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[Irl-dean] False Accessibility Developers

Bob Allen ballen at crc.ie
Mon Mar 27 16:09:02 IST 2006


-----Original Message-----
From: irl-dean-admin at list.eeng.dcu.ie
[mailto:irl-dean-admin at list.eeng.dcu.ie]On Behalf Of Eoin Campbell
Sent: 27 March 2006 16:04
To: irl-dean at list.eeng.dcu.ie
Subject: Re: [Irl-dean] False Accessibility Developers
Importance: Low


I don't think there is a simple answer to this problem.
We have developed a number of public sector websites and made them
as accessible as we believe possible, but other peoples opinions may
differ.
The following are areas where people have complained about sites we
developed,
or we ourselves are not certain what the best approach is.

1. HTML vs. XHTML
Since MS-IE6 and Lynx don't support XHTML properly, we still recommend
HTML 4.01 Strict over XHTML 1.0 Strict for public websites, for better
backward compatibility.
Many believe using HTML in 2006 when XHTML is around since 1999 is not
accessible.

2. Strict vs. Transitional
Should accessible websites comply with the Strict variant of the DTDs
rather
than transitional?
I think that, as a minimum, the HTML templates used to maintain the site
should,
so that common boilerplate areas are as accessible as possible.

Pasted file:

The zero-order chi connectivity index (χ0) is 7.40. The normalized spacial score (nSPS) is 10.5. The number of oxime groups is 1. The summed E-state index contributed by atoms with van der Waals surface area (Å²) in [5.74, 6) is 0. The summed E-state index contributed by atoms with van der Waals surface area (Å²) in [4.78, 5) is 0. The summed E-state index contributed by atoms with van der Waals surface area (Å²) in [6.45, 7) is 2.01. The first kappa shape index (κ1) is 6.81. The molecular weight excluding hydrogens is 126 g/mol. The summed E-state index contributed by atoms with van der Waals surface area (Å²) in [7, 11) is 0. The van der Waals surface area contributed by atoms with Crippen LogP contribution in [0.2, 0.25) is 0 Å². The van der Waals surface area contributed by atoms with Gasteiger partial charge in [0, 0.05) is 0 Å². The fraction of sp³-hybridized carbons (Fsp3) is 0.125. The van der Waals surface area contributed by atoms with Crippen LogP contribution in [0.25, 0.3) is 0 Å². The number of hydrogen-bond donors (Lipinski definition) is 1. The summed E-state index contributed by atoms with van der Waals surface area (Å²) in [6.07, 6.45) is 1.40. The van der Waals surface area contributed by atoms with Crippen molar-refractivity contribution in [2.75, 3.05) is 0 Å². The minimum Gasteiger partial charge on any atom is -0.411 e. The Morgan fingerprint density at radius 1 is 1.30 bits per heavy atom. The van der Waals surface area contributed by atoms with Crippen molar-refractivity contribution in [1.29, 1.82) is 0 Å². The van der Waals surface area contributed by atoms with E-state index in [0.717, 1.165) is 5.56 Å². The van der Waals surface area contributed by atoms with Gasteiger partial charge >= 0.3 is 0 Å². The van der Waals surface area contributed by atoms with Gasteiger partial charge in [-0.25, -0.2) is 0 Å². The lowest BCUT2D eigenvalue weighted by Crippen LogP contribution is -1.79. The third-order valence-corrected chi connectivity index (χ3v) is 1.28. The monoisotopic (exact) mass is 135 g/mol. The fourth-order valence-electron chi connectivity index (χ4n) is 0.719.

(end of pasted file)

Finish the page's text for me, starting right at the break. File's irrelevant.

3. Image formats
Are GIF/JPEG images allowed instead of PNG?
Again, for maximum backward compatibility, I think yes, but others
disagree,
since PNG is an open W3C standard, and GIF/JPEG are not.

4. Image alt text
Should every image have alt text?
I think not, but some people do.
(Especially those who only half-understand the WCAG guidelines, in my
experience)


5. Tables for layout
Some of our older sites use tables for layout of navigation panels, but
they linearise OK on browsers
that don't support tables.

Is this accessible or not? I think it is.


6. Identifying link targets clearly
One of the sites we designed (www.teagasc.ie), has a left navigation panel
where the same word is used on links to 2 different target pages.
e.g. Environment (in the Advisory and Research sublists).
This is explicitly at the request of the client, since that is how their
organisation
is structured, and they don't want to use different names for corresponding
sections within
different divisions.

We put different text in the A/@TITLE attribute to try and surmount this
problem.
Does this satisfy the checkpoint? I would argue yes in this case, although
it is certainly
debatable.



While I completely agree with you that many developers incorrectly claim
compliance,
I would need to look at the sites in question before condemning them
utterly.
Hanlons Law (http://www.usemod.com/cgi-bin/mb.pl?AssumeStupidityNotMalice)
applies:

"Never attribute to malice what can be explained by stupidity. Don't assign
to stupidity what might be due to ignorance. And try not to assume your
opponent is the ignorant one -- until you can show it isn't you."
- M. L. Plano



brendan spillane wrote:
> Recently I have come across cases where website developers are falsely
> claiming accessibility for the websites of some organisations.
>
>   
-- 
Eoin Campbell, Technical Director, XML Workshop Ltd.
10 Greenmount Industrial Estate, Harolds Cross, Dublin, Ireland.
Phone: +353 1 4547811; fax: +353 1 4496299.
Email: ecampbell at xmlw.ie; web: www.xmlw.ie
YAWC: One-click web publishing from Word!
YAWC Pro: www.yawcpro.com
YAWC Online: www.yawconline.com




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